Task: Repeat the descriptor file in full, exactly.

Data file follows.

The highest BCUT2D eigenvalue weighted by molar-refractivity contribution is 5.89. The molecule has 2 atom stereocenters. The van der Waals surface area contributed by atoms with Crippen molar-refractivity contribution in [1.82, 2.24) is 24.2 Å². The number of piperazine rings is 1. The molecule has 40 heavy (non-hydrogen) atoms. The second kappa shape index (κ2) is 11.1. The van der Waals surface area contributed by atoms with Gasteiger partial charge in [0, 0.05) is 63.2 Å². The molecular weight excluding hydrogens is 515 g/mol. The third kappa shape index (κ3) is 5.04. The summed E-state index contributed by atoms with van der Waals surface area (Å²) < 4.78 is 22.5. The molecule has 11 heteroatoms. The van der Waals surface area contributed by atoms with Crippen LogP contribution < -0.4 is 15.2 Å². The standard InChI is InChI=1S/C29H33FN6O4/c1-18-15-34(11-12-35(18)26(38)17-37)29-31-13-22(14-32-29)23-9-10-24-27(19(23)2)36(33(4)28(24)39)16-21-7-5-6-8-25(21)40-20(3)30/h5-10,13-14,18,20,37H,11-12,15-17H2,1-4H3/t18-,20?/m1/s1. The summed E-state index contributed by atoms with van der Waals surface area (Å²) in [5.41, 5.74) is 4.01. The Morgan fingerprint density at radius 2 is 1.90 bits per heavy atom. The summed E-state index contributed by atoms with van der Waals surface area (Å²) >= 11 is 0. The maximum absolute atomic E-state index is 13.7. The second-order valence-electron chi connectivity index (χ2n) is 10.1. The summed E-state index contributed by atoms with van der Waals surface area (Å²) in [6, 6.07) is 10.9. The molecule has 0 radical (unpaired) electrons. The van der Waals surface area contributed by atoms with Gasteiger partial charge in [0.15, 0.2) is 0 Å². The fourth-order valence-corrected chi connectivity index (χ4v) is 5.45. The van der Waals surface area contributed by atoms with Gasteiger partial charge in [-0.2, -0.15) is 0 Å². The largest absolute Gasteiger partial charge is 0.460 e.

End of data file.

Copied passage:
The highest BCUT2D eigenvalue weighted by molar-refractivity contribution is 5.89. The molecule has 2 atom stereocenters. The van der Waals surface area contributed by atoms with Crippen molar-refractivity contribution in [1.82, 2.24) is 24.2 Å². The number of piperazine rings is 1. The molecule has 40 heavy (non-hydrogen) atoms. The second kappa shape index (κ2) is 11.1. The van der Waals surface area contributed by atoms with Gasteiger partial charge in [0, 0.05) is 63.2 Å². The molecular weight excluding hydrogens is 515 g/mol. The third kappa shape index (κ3) is 5.04. The summed E-state index contributed by atoms with van der Waals surface area (Å²) < 4.78 is 22.5. The molecule has 11 heteroatoms. The van der Waals surface area contributed by atoms with Crippen LogP contribution < -0.4 is 15.2 Å². The standard InChI is InChI=1S/C29H33FN6O4/c1-18-15-34(11-12-35(18)26(38)17-37)29-31-13-22(14-32-29)23-9-10-24-27(19(23)2)36(33(4)28(24)39)16-21-7-5-6-8-25(21)40-20(3)30/h5-10,13-14,18,20,37H,11-12,15-17H2,1-4H3/t18-,20?/m1/s1. The summed E-state index contributed by atoms with van der Waals surface area (Å²) in [5.41, 5.74) is 4.01. The Morgan fingerprint density at radius 2 is 1.90 bits per heavy atom. The summed E-state index contributed by atoms with van der Waals surface area (Å²) >= 11 is 0. The maximum absolute atomic E-state index is 13.7. The second-order valence-electron chi connectivity index (χ2n) is 10.1. The summed E-state index contributed by atoms with van der Waals surface area (Å²) in [6, 6.07) is 10.9. The molecule has 0 radical (unpaired) electrons. The van der Waals surface area contributed by atoms with Gasteiger partial charge in [0.15, 0.2) is 0 Å². The fourth-order valence-corrected chi connectivity index (χ4v) is 5.45. The van der Waals surface area contributed by atoms with Gasteiger partial charge in [-0.2, -0.15) is 0 Å². The largest absolute Gasteiger partial charge is 0.460 e.